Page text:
Connect with us


Research shows that living near green spaces reduces the risk of depression and anxiety




Research shows that living near green spaces reduces the risk of depression and anxiety

Green space in front of the author’s home. Credit: Wang et al.

In recent decades, a growing number of people have migrated to urban areas, while the size and population of rural areas have declined dramatically. Although parks and other green spaces are often seen as beneficial to the well-being of people living in cities and urban regions, very few studies to date have examined the impact of these spaces on mental health.

Researchers from Huazhong University of Science and Technology in China recently conducted a study on the possible link between long-term exposure to green spaces near one’s home and two of the most common mental disorders: depression and anxiety. Their findingspublished in Nature mental healthsuggest that living near parks and green areas can reduce the risk of becoming depressed and experiencing anxiety.

“Our research interest is environmental epidemiology, which mainly focuses on the impact of environmental exposure, such as greenery and air pollutants, on human health,” Yaohua Tian, ​​co-author of the paper, told Medical Xpress. “There seems to be a consensus on green space that greenery can reduce stress and improve mood. However, this was just an idea that was ingrained in our minds, and it was not clear to us whether there was any scientific evidence to support this.”

Tian and his colleagues first reviewed previous studies on the link between proximity to nature and mental health. They found that there were only a few articles on this topic and that the available articles had produced inconsistent conclusions.

“We therefore analyzed a large cohort to investigate the effects of long-term exposure to greenery in homes on the risk of depression and anxiety,” Tian said. “We then further tested and compared the potential pathways through which greenness could influence mental health.”

As part of their study, the researchers analyzed data collected from 409,556 people and stored in the UK Biobank database. They specifically looked at the distance between participants and green areas, in combination with their self-reported wellbeing scores, as well as hospital admissions, hospitalizations and deaths in their residential area.

“We assessed the level of greenery around each participant’s home address within a radius of 300 meters, 500 meters, 1,000 meters and 1,500 meters,” Tian explains. “We then assessed their risk of developing mental illness over a period of approximately twelve years, which was determined by national data on the death register, hospital admissions, primary care and self-reports.”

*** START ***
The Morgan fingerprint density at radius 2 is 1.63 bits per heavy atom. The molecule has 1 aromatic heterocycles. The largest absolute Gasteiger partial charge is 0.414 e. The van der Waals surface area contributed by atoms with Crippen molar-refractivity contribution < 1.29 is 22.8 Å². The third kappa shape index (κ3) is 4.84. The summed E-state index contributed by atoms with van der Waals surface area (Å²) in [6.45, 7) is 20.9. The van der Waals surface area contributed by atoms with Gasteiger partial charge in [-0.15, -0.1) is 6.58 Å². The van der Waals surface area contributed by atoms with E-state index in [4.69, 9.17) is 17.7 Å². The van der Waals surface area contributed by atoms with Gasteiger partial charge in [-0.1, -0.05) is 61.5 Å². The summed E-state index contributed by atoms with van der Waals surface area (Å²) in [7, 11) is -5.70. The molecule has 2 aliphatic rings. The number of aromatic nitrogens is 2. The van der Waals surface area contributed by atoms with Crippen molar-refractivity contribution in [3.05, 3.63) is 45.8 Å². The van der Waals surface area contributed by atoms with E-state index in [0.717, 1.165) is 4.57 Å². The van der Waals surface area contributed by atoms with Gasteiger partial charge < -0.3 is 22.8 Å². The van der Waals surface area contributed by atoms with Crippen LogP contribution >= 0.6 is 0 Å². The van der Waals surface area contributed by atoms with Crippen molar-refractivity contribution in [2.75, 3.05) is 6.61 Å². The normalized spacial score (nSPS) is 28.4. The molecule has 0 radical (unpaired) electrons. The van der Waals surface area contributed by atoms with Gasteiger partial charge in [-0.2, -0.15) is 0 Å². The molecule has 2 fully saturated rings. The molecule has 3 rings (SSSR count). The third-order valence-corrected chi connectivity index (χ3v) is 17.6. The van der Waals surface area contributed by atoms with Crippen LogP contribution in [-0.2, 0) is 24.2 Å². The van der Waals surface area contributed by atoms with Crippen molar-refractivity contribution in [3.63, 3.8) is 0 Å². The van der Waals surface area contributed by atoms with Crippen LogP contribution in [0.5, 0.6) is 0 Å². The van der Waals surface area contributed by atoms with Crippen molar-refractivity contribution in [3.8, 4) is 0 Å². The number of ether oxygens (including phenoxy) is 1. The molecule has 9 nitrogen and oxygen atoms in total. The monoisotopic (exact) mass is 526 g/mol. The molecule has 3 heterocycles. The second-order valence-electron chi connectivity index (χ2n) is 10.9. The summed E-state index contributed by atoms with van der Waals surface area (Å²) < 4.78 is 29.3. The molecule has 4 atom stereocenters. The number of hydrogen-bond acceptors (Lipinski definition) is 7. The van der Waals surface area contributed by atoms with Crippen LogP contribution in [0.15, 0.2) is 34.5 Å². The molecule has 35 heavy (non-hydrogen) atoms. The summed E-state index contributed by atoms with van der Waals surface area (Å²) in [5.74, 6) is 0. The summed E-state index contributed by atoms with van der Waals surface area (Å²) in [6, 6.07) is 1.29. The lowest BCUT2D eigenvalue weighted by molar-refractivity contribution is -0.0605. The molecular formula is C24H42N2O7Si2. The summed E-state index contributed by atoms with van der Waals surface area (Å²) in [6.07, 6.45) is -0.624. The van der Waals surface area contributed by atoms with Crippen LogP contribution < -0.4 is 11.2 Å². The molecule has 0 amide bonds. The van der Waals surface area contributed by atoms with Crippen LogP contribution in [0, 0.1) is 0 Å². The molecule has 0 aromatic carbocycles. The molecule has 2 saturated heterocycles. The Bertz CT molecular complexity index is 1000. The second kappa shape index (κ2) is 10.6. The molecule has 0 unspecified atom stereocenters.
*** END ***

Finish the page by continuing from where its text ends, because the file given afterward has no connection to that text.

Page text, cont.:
The results of the analyzes conducted by Tian and his associates suggest that there is a link between long-term proximity to green residential areas and the incidence of both depression and anxiety. Specifically, they suggest that living closer to parks and other green areas reduces the risk of experiencing both depression and anxiety.

“We draw the important conclusion that long-term exposure to greenery in homes is associated with a reduced risk of depression and anxiety, and that reduced air pollution in the greenest areas likely plays an important role in this trend,” Tian said. “Our study thus implies that expanding urban green spaces could promote good mental health.”

The findings from this work could soon inspire other research groups to investigate the link between long-term exposure to natural environments and human mental health or well-being. Collectively, these works can provide guidance for future urban planning efforts, encouraging governments to invest in new parks or expand existing green areas.

“We now plan to conduct similar studies in different populations and areas, including China,” Tian added. “We are also considering conducting serological detection studies to further investigate the physiological mechanisms linking green environments to mental health.”

More information:
Jianing Wang et al., Long-term exposure to greenery in homes and reduced risk of depression and anxiety, Nature mental health (2024). DOI: 10.1038/s44220-024-00227-z.

© 2024 Science X Network

Quote: Study shows living near green spaces reduces risk of depression and anxiety (2024, April 23), retrieved April 23, 2024 from depression-anxiety.html

This document is copyrighted. Except for fair dealing purposes for the purpose of private study or research, no part may be reproduced without written permission. The content is provided for informational purposes only.